You know, as we approach fall and the harvest season, I find myself pondering a question: how do we get our children to eat healthy? It’s a dilemma many parents face, dealing with picky eaters who would gladly choose pizza or chicken nuggets over a nutritious meal any day. But I’m not sure about the notion that we need ‘healthy alternatives’ to staples like hamburgers or chicken nuggets.
Let’s talk about hamburgers. To me, a well-made hamburger is a work of art. I choose high-quality, grass-fed ground beef and load it up with all sorts of veggies – lettuce, tomato, onions, and pickles. I skip the bun; after all, bread isn’t the healthiest choice. It’s strange to think that some label this as unhealthy. When done right, a hamburger is a wholesome meal in itself.
Then there’s the curious case of chicken nuggets. People blame meat for their unhealthiness, but in reality, the meat in those nuggets is probably the healthiest part. I’m bemused by the popularity of ‘vegetarian chicken nuggets,’ a concept that seems counterintuitive. Why not opt for a simple, well-cooked chicken breast or thigh? Season it lightly, bake it gently, and voila, you have a nutritious dish that kids surprisingly enjoy.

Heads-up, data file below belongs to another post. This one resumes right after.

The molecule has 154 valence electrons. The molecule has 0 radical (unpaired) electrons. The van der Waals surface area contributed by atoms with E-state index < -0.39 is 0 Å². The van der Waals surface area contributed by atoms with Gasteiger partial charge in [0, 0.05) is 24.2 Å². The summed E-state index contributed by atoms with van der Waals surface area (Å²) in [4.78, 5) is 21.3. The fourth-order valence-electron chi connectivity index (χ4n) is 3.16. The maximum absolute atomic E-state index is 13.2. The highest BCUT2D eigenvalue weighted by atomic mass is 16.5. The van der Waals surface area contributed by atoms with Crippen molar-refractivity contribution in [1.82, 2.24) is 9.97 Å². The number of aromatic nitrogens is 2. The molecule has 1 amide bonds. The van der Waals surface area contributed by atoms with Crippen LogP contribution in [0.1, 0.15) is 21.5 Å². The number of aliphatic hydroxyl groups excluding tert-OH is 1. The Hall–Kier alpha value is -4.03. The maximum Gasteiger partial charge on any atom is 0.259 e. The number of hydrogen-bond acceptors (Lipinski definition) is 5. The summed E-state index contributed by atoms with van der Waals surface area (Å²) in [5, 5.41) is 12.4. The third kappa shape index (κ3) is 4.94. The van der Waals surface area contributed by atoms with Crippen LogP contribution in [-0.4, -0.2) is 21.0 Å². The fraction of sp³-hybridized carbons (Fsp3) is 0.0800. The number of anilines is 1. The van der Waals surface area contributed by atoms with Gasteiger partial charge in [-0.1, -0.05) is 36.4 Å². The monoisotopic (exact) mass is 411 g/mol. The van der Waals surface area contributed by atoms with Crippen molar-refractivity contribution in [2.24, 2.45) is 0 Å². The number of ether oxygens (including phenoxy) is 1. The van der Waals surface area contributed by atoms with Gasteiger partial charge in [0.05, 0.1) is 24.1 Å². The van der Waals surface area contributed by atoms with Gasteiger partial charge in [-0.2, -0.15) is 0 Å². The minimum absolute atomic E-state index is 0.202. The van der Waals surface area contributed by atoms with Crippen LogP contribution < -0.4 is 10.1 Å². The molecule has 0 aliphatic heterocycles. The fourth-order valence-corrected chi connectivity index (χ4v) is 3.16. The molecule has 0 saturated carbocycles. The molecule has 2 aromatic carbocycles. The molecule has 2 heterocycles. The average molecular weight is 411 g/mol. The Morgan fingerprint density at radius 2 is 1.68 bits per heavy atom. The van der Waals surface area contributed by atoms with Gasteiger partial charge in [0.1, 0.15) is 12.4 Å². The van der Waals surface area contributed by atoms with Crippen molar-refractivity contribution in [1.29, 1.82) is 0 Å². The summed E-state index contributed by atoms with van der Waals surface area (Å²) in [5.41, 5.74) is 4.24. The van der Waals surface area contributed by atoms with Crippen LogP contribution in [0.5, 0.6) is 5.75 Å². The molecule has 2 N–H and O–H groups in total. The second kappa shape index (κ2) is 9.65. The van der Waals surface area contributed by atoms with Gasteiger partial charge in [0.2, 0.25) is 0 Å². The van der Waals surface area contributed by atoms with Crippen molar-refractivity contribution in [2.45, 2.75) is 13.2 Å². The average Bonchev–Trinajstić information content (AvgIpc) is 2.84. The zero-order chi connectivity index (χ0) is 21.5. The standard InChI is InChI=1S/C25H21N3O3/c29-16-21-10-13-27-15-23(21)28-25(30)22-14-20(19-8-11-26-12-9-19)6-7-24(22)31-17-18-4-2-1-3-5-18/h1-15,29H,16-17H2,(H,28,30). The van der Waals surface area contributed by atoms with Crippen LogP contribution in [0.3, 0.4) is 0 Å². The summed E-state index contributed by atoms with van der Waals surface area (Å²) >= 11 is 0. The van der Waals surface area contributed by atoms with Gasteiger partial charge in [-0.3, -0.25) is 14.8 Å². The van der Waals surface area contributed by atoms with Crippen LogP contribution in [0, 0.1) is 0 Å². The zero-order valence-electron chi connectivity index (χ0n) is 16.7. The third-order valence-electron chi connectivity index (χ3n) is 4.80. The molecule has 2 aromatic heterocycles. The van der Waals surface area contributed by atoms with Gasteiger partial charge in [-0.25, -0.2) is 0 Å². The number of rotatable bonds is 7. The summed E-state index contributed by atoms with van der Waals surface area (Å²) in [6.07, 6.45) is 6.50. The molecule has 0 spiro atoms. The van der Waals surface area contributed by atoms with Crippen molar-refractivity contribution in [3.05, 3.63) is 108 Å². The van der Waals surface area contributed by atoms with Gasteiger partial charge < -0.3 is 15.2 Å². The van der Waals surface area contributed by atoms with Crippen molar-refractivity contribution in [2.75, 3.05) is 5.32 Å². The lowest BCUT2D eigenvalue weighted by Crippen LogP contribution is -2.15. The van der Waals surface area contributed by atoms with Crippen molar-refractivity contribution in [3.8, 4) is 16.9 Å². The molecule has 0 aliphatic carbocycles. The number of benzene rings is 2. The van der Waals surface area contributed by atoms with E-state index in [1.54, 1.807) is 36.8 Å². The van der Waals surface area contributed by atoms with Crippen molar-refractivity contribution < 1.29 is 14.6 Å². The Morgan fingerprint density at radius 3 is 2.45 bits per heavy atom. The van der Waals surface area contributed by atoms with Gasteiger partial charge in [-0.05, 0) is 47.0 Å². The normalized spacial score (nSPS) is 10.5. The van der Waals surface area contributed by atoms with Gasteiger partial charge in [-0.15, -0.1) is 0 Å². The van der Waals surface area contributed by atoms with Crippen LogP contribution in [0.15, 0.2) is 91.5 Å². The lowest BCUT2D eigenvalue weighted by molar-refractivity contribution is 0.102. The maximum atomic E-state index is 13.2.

I’ve found that the key to getting kids to eat healthier lies in simplicity. Cook foods low and slow, making them soft and palatable. A dash of seasoning and perhaps a bit of butter can work wonders. Instead of demonizing certain foods, I teach my kids about balance. I explain that items like chicken nuggets or fast food are ‘sometimes foods,’ meant for occasional indulgence, not daily consumption.
So, my fellow parents, let’s embrace whole foods. Let’s not complicate our meals with processed substitutes. A well-cooked, simple meal can do wonders for our children’s health and taste buds. As I sign off for today, I encourage you all to experiment with cooking, keep it straightforward, and watch your kids embrace the wholesome goodness of real food. Until next time, happy and healthy eating!